The UK Government is phasing in universal credit between 2013 and 2019. It will be administered by the Department for Work & Pensions and will replace six of the main means-tested benefits and tax credits.
Universal credit is intended to help people to become more independent. It should simplify the benefits system by paying a range of working-age benefits together as one single payment. It will be paid monthly, in arrears, to one person in the household.
Universal credit will replace these "Legacy Benefits":
- income-based jobseeker's allowance
- income-related employment and support allowance
- income support
- child tax credits
- working tax credits
- housing benefit
UC will be paid as a single monthly payment into your chosen bank account. Couples who are both eligible will have to decide who will receive the payment.
If you do not have a bank account or another type of account which accepts UC payments, you should ask an advice agency for more information about this.
Access to a computer and internet will be necessary as the majority of claims will require to be made and maintained online. If you want to find out where you can access public computers click here to get details of where to find these in your local area.
Any payment towards housing costs (previously Housing Benefit) will be included in your UC monthly payment. You will be responsible for paying rent to your landlord, Housing Association, or Local Council.
You can get UC if you have a low income, whether you are in or out of work. There are no limits to the number of hours you can work each week. Your Universal Credit payment will reduce gradually as you earn more - you won’t lose all your benefits at once if you’re on a low income. How much you’ll receive depends on your personal circumstances
Universal Credit is for working age people, it started in Dundee on 2 November 2015, for new claims only and was restricted to single people without children, however in November 2017 this will expand to include all new claims, including couples and families. However for an interim period, those with three or more children are not able to make a new claim for Universal Credit. They will be advised to claim instead any of the six 'legacy benefits' that Universal Credit is replacing. In November 2018 this will change and Universal Credit claims will be taken from people with three or more children, except they will only get an amount for up to two children. There are exceptions to this, for example the government will exempt children born due to multiple births and children living long term with friends or family under proven formal or informal arrangements.
Eventually everyone who currently receives one of the benefits listed above, will be transferred to Universal Credit. It is not known when this will happen, however is expected to be around 2019/22. You will be contacted by the Department for Work and Pensions (DWP) when the time comes and transferred over to this new benefit. This website will be updated once more information is received. s on your personal circumstances.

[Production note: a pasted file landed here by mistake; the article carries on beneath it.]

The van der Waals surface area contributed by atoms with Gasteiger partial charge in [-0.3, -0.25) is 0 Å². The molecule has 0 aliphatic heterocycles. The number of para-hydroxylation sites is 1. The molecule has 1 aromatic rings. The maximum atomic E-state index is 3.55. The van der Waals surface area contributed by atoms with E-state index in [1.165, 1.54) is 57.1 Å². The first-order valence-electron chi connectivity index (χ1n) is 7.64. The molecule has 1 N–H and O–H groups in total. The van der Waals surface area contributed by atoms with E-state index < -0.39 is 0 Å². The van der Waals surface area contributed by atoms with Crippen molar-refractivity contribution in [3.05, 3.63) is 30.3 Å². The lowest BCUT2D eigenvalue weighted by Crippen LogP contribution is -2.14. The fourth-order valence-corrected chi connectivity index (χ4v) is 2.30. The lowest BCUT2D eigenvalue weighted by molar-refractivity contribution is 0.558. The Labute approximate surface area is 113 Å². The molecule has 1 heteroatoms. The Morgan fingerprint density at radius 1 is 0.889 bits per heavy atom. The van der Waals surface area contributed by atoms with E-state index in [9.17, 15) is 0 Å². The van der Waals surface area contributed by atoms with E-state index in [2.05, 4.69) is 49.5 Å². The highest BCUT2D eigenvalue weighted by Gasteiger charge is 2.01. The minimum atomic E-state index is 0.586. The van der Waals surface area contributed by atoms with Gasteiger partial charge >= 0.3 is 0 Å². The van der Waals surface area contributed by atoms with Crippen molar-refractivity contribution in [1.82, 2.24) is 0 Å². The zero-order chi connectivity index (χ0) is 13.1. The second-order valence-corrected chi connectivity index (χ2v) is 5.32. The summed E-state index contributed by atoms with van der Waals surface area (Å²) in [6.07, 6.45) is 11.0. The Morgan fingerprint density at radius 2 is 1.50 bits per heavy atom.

How to get ready for these changes:
- Find out how the changes will affect you and start to plan for them now.
- Open a bank account that allows you to pay bills and your rent by direct debit / standing order. Consider specialist banking support such as a credit union.
- Try saving a small amount every week. Credit unions and banks provide a safe and convenient place to save your money.
- Seek advice about managing your money. If you are already finding it difficult to pay debts, contact the council's Welfare Rights service, the CONNECT team or the Citizens Advice Bureau. (see further information)
- Begin to budget now. Keep a budget that records what things cost, like your weekly food shopping, electricity bills and rent.
- Seek employment advice (you can get support from Job Centre Plus and there are many job clubs held at community centre's and other venues throughout the city that can help and support you in your job search).
- Claims for Universal Credit (UC) will have to be made and maintained on line in the majority of cases. If you don't have access to a computer, there are many computers available at your local library. If you do not know how to use a computer or do not feel confident using a computer, there are classes around the city where you can get tuition and support, most are free for those on Job seekers Allowance (JSA), Employment support Allowance (ESA) and Universal Credit. Contact an Advice Agency, they will help arrange for you to attend a course or click here to find out more.
- If you find it difficult to read and write or understand numbers, or English is not your first language and you want to learn more, there are courses that can help you, most of these are free for those on certain benefits and low income. click here to find out more.Or contact an Advice Agency, they can help arrange classes for you.
- If you are considering moving house, contact your landlord to discuss your housing options.
- For online information about Universal Credit visit the Gov.uk website and Money Advice Service website and